I always make a compound butter when I make garlic bread or crostini. It’s a great way to insure all the ingredients are well incorporated, and it is a much higher quality product than spreading some butter and topping with garlic powder.
Last week some good friends came over and we made FOS (French Onion Soup) together. I like making the crostini I put in the soup aromatic, so a compound butter was in order.
For this particular butter, I cubed one stick of butter, a teaspoon of fresh time, a teaspoon of herbs de provence, 1/2 cup of parmesan cheese, and six cloves of garlic.
The finished product ready for spreading!
Bread ready for the oven!
Crostini ready for soup!
This became part of The Accidental Pantry Project as compound butters are one of those wonderful things that you can whip up with whatever is on hand. The method above yields one cup of butter and cost less than $4 to make.
My years living in New England helped me to fall in love with these ingredients. I probably have not made this soup in about two years, but the other day I came across some lovely kale, and I could not think of a better way to do it justice.
SAUSAGE KALE POTATO SOUP
1 pound sausage – I used sweet Italian, but hot Italian works as well. Chicken sausages work, but the fat in the sausage is a huge flavoring agent, so try to avoid. Remove casing and chop into bite sized pieces
1 cup diced onions
2 cloves minced garlic
1 large bunch of kale, washed trimmed to remove stems and cut into bite sized pieces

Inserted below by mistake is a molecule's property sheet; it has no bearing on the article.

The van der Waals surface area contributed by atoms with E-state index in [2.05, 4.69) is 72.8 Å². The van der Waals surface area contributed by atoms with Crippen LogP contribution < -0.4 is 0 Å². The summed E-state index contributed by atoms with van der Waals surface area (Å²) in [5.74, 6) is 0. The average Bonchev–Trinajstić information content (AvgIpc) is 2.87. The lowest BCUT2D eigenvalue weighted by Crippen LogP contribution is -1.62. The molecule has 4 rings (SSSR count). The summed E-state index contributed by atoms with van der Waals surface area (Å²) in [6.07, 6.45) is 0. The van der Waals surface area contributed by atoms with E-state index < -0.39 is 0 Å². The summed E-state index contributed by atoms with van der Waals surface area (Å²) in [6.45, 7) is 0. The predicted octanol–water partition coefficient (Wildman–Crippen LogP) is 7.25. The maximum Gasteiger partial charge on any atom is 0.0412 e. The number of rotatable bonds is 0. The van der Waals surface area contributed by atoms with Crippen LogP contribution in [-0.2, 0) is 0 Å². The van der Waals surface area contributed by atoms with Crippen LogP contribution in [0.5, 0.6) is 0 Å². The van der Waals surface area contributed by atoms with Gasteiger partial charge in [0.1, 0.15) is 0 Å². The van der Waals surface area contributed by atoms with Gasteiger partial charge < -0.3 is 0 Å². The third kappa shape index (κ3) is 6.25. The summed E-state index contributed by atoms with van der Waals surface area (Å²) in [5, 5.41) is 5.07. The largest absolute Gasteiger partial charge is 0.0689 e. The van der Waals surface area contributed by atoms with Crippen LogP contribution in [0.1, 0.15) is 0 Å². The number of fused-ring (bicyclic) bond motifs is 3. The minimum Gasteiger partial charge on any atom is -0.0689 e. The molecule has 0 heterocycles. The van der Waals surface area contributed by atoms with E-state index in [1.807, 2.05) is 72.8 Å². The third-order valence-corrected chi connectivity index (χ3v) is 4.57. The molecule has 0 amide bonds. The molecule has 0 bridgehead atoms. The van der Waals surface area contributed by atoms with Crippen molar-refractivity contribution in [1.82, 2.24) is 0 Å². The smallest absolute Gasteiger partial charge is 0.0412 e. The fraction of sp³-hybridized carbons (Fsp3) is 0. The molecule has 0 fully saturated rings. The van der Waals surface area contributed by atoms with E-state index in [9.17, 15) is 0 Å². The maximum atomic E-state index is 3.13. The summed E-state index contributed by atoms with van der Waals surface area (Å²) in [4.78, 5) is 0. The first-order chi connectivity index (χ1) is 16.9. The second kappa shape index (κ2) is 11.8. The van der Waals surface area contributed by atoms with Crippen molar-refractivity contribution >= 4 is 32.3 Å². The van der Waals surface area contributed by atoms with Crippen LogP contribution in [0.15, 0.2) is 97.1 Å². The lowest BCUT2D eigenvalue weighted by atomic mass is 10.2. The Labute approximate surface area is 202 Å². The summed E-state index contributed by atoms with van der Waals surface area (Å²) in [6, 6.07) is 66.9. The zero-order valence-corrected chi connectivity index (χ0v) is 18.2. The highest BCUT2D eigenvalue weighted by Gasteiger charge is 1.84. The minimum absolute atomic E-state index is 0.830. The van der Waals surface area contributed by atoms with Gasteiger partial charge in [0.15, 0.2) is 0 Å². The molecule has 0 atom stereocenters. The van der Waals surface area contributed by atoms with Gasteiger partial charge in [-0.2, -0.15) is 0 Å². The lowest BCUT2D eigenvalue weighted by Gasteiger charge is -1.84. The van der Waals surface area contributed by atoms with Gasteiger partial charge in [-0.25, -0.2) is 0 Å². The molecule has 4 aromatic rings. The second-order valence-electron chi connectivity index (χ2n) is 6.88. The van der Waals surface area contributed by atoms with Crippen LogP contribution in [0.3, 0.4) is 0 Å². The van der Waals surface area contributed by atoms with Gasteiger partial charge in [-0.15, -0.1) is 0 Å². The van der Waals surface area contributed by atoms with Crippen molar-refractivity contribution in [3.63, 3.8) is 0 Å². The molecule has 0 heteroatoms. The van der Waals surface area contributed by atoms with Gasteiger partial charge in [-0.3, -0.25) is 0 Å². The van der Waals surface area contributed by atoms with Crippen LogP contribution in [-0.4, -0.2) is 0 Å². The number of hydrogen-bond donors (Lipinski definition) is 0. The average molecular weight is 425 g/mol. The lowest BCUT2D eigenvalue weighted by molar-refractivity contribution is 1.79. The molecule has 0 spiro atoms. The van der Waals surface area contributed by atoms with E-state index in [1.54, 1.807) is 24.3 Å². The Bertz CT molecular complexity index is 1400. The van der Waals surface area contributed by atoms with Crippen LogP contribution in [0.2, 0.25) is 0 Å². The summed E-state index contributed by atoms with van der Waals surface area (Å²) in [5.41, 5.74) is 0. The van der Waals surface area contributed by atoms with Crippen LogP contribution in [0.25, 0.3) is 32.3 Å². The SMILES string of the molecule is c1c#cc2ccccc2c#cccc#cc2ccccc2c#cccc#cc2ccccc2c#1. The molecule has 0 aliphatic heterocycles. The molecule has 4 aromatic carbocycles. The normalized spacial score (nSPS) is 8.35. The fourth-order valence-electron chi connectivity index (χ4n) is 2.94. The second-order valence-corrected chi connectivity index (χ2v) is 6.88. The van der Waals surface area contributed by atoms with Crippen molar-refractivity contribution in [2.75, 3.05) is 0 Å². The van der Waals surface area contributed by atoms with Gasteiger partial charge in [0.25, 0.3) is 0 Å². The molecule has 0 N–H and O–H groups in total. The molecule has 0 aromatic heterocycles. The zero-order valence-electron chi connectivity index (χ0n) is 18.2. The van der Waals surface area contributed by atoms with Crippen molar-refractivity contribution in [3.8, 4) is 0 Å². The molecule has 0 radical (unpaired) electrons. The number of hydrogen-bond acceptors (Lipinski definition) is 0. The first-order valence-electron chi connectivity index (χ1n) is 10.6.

1/2 cup white wine
2 quarts chicken broth
Salt and pepper
Parmesan or romano cheese (simmering the soup with the rind or chunk of cheese instead of grated works great!)
1 pound small red potatoes – washed and sliced into pieces – you can also dice
1/2 cup lowfat or skim milk
Using a large stock pot, start to brown the sausage. Add onions and garlic and cook until they are just starting to soften, but not brown. Add the kale. Kale will have a lot of volume, but will cook down as you heat it. Mix all the ingredients well, cover the pot, and allow to sweat the vegetables for about three minutes. Remove lid, stir, and add the white wine to deglaze the pot. Add chicken broth and seasonings (hot sauce is optional, but I like a few dashes for flavor, not heat). If the volume of the soup is not “liquidy” enough, you can always add some water or more broth. Bring soup to a boil and reduce to a simmer for about 10 minutes. After the 10 minutes, taste soup to adjust any seasonings, and add the cheese and potatoes. Simmer for about 10-15 more minutes until potatoes are tender, but still have a little bit of bite – you don’t want them to disintegrate. Add the milk, taste to adjust seasonings one more time – and enjoy! Soup can be eaten immediately, but it also holds really well over a few days and the flavors develop well.
Hurricane Sandy has left me isolated in my own home. No work, no businesses open, no friends or family or boyfriend to hang out with. Just me and whatever I got here at home. I’ve been wanting a day off to reorganize some closets in my home, particularly my pantry. Most of today with the crappy weather I wasn’t feeling up to doing anything besides lay in my pajamas and watch food network and play words with friends and play on Facebook and Twitter.
For a few hours it was fun, but I’m not really the type of person who can stay still for too long, so after a couple of cups of coffee, I got my second wind and decided to clean out my pantry and a kitchen cabinet that also had some pantry items. This sums up my non perishable items, sans spices:
I have now deemed myself a culinary hoarder. I have so much food all I can really do is have a party and find creative ways to cook it off, Iron Chef style. What are you inspired to make?